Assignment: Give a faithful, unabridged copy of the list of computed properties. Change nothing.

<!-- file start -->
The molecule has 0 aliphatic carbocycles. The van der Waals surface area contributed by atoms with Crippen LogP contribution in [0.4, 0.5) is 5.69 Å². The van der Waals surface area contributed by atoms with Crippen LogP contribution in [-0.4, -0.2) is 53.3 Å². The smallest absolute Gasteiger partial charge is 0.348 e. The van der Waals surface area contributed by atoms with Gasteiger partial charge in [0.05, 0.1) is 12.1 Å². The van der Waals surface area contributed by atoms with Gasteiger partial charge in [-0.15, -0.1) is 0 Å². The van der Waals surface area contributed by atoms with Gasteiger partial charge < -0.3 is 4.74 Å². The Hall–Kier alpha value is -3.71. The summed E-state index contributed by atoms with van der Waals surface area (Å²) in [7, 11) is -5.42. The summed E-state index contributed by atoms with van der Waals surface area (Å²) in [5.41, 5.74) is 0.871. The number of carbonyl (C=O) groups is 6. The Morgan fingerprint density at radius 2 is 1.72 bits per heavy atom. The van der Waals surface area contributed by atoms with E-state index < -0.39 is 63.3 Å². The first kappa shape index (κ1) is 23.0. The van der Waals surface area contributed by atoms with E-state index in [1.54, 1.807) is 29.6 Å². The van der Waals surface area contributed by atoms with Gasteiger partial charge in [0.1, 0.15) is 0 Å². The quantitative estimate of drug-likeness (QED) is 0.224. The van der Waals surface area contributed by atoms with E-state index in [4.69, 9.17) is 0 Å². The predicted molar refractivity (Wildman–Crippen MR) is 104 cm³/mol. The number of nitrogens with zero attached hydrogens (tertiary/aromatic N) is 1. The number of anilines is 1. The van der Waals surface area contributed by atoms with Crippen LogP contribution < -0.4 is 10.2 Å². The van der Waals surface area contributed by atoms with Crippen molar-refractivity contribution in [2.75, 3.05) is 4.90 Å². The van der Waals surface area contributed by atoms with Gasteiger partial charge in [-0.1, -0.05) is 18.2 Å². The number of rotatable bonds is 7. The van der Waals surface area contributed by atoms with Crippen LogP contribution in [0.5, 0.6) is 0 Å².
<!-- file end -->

The molecule has 0 aliphatic carbocycles. The van der Waals surface area contributed by atoms with Crippen LogP contribution in [0.4, 0.5) is 5.69 Å². The van der Waals surface area contributed by atoms with Crippen LogP contribution in [-0.4, -0.2) is 53.3 Å². The smallest absolute Gasteiger partial charge is 0.348 e. The van der Waals surface area contributed by atoms with Gasteiger partial charge in [0.05, 0.1) is 12.1 Å². The van der Waals surface area contributed by atoms with Gasteiger partial charge in [-0.15, -0.1) is 0 Å². The van der Waals surface area contributed by atoms with Gasteiger partial charge < -0.3 is 4.74 Å². The Hall–Kier alpha value is -3.71. The summed E-state index contributed by atoms with van der Waals surface area (Å²) in [7, 11) is -5.42. The summed E-state index contributed by atoms with van der Waals surface area (Å²) in [5.41, 5.74) is 0.871. The number of carbonyl (C=O) groups is 6. The Morgan fingerprint density at radius 2 is 1.72 bits per heavy atom. The van der Waals surface area contributed by atoms with E-state index < -0.39 is 63.3 Å². The first kappa shape index (κ1) is 23.0. The van der Waals surface area contributed by atoms with E-state index in [1.54, 1.807) is 29.6 Å². The van der Waals surface area contributed by atoms with Gasteiger partial charge in [0.1, 0.15) is 0 Å². The quantitative estimate of drug-likeness (QED) is 0.224. The van der Waals surface area contributed by atoms with E-state index in [4.69, 9.17) is 0 Å². The predicted molar refractivity (Wildman–Crippen MR) is 104 cm³/mol. The number of nitrogens with zero attached hydrogens (tertiary/aromatic N) is 1. The number of anilines is 1. The van der Waals surface area contributed by atoms with Crippen LogP contribution < -0.4 is 10.2 Å². The van der Waals surface area contributed by atoms with Crippen molar-refractivity contribution in [2.75, 3.05) is 4.90 Å². The van der Waals surface area contributed by atoms with Gasteiger partial charge in [-0.1, -0.05) is 18.2 Å². The number of rotatable bonds is 7. The van der Waals surface area contributed by atoms with Crippen LogP contribution in [0.5, 0.6) is 0 Å².